He went off to the kitchen chuckling to himself. I hoped everyone would be okay back in town. A shock like that can haunt people for a long time. Cash. Imagine that. Everyone will be talking about this for weeks.

The day the machines went down at Hannaford’s. That’s huge.


Weekly Writing Challenge: LOCAL FLAVOR



Categories: Anecdote, Blackstone Valley, Daily Prompt, Humor, Photography, Shopping, Writing

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53 replies

  1. I found your post both funny and on the money (sorry ’bout the pun)!
    And I was fascinated by everyone’s comments. Yes, the credit card is a terrible invention – I was less profligate in the days when I didn’t have one.

    Like

    • In this case, it wasn’t even a matter of “credit” since pretty much everyone is just using their bank cards as cash. The problem is, no one has cash. We don’t carry it. I don’t carry cash because everyone takes the bank card … and everything is so expensive, I’d have to carry a ridiculous amount of money to pay for anything. Hardly anyone carries a check book anymore, either. So … no card readers? Suddenly, everyone is effectively poor.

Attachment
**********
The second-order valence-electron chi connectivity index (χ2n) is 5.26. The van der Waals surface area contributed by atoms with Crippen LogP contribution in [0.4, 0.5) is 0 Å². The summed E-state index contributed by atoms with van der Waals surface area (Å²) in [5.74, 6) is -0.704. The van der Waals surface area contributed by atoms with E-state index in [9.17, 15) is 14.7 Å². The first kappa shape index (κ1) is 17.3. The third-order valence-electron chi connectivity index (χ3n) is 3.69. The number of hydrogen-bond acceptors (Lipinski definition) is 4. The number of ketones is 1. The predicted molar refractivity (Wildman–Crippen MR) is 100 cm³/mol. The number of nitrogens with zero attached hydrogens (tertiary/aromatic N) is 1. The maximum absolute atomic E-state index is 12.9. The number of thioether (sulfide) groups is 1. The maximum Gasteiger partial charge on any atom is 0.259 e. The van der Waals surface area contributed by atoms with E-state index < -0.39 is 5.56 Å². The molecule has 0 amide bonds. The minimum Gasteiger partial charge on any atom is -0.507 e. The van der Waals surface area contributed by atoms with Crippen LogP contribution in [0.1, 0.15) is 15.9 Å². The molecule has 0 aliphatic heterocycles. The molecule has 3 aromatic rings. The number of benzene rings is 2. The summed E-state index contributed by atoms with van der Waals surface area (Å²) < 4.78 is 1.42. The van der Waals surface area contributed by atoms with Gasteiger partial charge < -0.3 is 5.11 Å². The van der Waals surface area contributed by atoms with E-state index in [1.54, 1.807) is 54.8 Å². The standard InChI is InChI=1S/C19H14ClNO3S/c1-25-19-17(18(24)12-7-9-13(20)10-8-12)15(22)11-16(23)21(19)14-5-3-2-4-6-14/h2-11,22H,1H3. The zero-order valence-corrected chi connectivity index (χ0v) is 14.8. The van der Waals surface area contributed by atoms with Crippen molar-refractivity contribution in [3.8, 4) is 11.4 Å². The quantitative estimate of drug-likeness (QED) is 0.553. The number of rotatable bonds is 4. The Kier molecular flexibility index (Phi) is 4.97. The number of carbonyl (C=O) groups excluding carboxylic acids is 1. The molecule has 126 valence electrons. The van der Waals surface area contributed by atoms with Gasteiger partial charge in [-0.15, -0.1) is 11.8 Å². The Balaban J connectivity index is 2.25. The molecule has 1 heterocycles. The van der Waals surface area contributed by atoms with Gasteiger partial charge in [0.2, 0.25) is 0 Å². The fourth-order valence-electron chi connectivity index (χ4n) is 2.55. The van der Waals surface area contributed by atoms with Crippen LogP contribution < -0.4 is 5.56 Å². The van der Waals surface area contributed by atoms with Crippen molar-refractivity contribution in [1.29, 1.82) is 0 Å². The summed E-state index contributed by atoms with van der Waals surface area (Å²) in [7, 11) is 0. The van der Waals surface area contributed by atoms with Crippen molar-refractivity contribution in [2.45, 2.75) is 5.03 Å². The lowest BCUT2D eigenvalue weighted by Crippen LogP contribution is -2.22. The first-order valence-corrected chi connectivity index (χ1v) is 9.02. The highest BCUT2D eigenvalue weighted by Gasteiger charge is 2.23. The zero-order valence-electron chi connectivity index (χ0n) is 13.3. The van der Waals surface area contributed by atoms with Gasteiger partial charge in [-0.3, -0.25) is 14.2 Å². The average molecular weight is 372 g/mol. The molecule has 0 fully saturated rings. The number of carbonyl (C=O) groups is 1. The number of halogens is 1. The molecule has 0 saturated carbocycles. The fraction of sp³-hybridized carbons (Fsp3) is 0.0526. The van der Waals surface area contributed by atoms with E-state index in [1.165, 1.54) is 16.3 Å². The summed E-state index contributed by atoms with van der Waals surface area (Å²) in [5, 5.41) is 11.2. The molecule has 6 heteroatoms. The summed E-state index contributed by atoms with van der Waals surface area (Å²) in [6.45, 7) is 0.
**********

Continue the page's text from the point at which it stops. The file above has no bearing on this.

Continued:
Liked by 1 person

  2. I am always amazed (and irked) by people who never carry cash. If you are swiping a card for a purchase under $5, you need to have your head examined…

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  3. This post is too funny! Bravo!

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  4. I usually have under $10 in cash and sometimes have nothing!! Love this story 😀

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  5. I went to the ATM about three weeks ago and got $100 in cash. I now have $49 left…after 3 weeks. And that $49 will likely last me another 3 weeks. I so rarely use cash anymore, but I like to have a little on me just in case the, you know, credit card readers go down.

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  6. We always carry some cash, although we have EFTPOS facilities in our local supermarket I prefer to pay cash for small items. Tradies in our little community often prefer to be paid with cash to avoid bank charges I suppose. I think we haven’t gone cashless quite to the same extent in Australia yet. A friend who was in the USA last year said that he didn’t use cash at all and in fact did not have 25c when he needed it in connection with crossing into Canada.